Gordon Parks was an acclaimed artist who confronted poverty and racism with such creative grace that he became an internationally admired cultural icon long before his death in 2006 at age ninety-three. An accomplished photographer, writer, composer, musician, and film producer and director, Parks was born in Fort Scott, Kansas, in 1912, and later moved to Saint Paul, where he spent his formative years. His memoir, A Choice of Weapons, which describes his experiences from 1928 through 1944, was first published in 1966 and reissued in 1986 and 2010 by the Minnesota Historical Society Press.
In the excerpt that follows, Parks brings an outsider’s perspective to the experience of being African American in Minnesota. He is seventeen years old and living in Saint Paul’s Rondo neighborhood.
Neither were these new friends as militant as we back there had been [Fort Scott, KS]. The lack of racial conflict here made the difference. Minnesota Negroes were given more, so they had less to fight for. Negro and white boys fought now and then in the Twin Cities, but the fights never amounted to much. Some Negro boys dated white girls without any major outcry. . . . One night a white man approached a group of us at the corner of Dale and Rondo, our favorite hangout. He quietly asked us where he might find a nice-looking colored girl.
We all looked at each other solemnly for a few seconds, then Leroy Lazenberry, a tall, bespectacled boy, shook his head regretfully. “Well, sir,” he said with disappointment in his voice, “we’re terribly sorry, but we just don’t know where to find you any colored girls”—a long regretful pause and more shaking of the head.
“But I tell you,” he went on, his face brightening up (the man suddenly more hopeful), “we know where we can get you several nice-looking white girls—without any trouble.” The man flushed and took off hurriedly without another word. And we, our insides nearly bursting, could hardly wait until he was gone before breaking into laughter.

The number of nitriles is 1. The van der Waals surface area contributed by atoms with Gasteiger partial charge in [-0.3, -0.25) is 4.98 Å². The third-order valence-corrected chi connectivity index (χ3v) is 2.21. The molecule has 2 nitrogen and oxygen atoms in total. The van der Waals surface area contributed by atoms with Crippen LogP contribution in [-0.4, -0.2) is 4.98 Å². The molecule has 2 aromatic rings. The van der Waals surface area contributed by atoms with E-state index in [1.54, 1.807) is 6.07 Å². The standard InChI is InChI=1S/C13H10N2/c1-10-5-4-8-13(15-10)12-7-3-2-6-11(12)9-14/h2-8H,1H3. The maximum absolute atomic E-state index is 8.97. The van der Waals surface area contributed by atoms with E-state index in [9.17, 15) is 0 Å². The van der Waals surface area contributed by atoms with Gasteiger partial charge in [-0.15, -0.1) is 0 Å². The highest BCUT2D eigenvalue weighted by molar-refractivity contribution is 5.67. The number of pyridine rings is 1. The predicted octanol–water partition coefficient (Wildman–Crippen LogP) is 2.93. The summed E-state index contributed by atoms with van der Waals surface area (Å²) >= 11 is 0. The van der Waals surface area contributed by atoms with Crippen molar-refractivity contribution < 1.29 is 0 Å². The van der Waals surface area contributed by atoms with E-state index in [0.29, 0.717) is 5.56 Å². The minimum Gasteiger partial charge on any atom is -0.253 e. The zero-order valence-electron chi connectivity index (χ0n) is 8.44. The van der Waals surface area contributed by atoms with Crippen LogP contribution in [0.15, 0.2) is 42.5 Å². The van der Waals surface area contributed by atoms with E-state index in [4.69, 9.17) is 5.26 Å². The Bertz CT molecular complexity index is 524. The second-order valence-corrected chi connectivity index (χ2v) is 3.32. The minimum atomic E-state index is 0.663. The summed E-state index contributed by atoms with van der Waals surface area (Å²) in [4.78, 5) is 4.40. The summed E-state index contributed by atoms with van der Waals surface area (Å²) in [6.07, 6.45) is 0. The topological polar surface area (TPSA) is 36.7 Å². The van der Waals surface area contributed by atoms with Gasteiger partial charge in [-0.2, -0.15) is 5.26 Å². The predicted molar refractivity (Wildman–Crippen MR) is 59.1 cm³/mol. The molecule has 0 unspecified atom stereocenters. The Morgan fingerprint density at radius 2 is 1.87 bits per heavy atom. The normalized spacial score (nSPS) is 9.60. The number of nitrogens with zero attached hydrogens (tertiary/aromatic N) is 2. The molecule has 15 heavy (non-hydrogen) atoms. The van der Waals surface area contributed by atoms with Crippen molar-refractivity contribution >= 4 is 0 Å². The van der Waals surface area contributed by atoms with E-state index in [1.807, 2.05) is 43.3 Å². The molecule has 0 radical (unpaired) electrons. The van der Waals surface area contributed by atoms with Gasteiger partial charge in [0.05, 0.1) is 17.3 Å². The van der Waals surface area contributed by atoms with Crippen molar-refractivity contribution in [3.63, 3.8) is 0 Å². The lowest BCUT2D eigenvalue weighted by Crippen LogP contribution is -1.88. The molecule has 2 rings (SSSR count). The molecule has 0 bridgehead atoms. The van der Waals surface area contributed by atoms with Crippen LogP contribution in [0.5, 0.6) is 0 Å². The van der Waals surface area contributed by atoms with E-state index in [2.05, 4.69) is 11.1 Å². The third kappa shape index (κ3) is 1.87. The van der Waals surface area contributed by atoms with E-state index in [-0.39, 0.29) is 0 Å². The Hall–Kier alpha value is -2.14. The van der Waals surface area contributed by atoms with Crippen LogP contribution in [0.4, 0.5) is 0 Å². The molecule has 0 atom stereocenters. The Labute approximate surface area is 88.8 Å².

We weren’t subtle with restaurants that used to burn our hamburgers, over-salt them and serve our drinks in unwashed glasses. The White Castle chain was probably the most notorious for this; but after ten of us dumped our sandwiches on the floor one night and doused them with water, the practice stopped, at least at that restaurant.
There were exceptions, but Minnesota Negroes seemed apathetic about the lynching, burning and murdering of black people in the South. The tragedy taking place down there might just as well have been on another planet. And they didn’t press vigorously for rights in their own communities.
One Negro newspaper existed, the Minneapolis Spokesman–St. Paul Recorder. It had a small voice and a small Negro circulation. Its publisher, Cecil Newman, was as militant as the climate would allow—but the climate wasn’t allowing much. My young friends didn’t talk about these conditions very often. They seemed at times content with their lot. Or perhaps they were just awaiting the right voice or situation to jolt them into action. Even I, who only a few months before had faced starvation, had all but forgotten the frightful winter. Contentment was the word now, in the pleasant summer of 1929.
June burned into July. And July burned into August. By September I had saved a little money, received a two-dollar raise and fallen deeper in love; and on the ninth day of that same month I enrolled at Central High School. Working evenings and weekends at the club . . .
On the fifteenth of October, I asked Sally if she would marry me. She only blushed, laughed and explained, “Why . . . I must finish high school before thinking about such things.” I felt a little crushed; but she hadn’t refused outright. Furthermore, common sense warned me to finish high school too, before taking on a wife. I opened a savings account, anticipating the day, a year later, when we both would graduate.
—Gordon Parks, A Choice of Weapons, (HarperCollins, 1966) 52–54
Gordon Parks (1912–2006) was a photographer, filmmaker, writer, and poet who blazed an incredible path of artistic brilliance. He was born in Kansas and moved to Saint Paul at fifteen years old. After working as a porter, against all odds he made a name for himself as a fashion photographer in Saint Paul and later became a photographer and reporter for Life magazine, famous for his gritty photo essays about the grinding effects of poverty in the U.S. and abroad. He wrote several books, poetry, and screenplays. He wrote and directed The Learning Tree (1969) and Shaft (1971). His work won numerous awards.
Anura Si-Asar was born and raised in the historic Rondo community of Saint Paul. He is the copublisher of Papyrus Publishing Inc. with his wife, Rekhet. He coordinates the Imhotep Science Initiatives, an African youth development program at the Cultural Wellness Center. Anura is also a firefighter for the City of Minneapolis.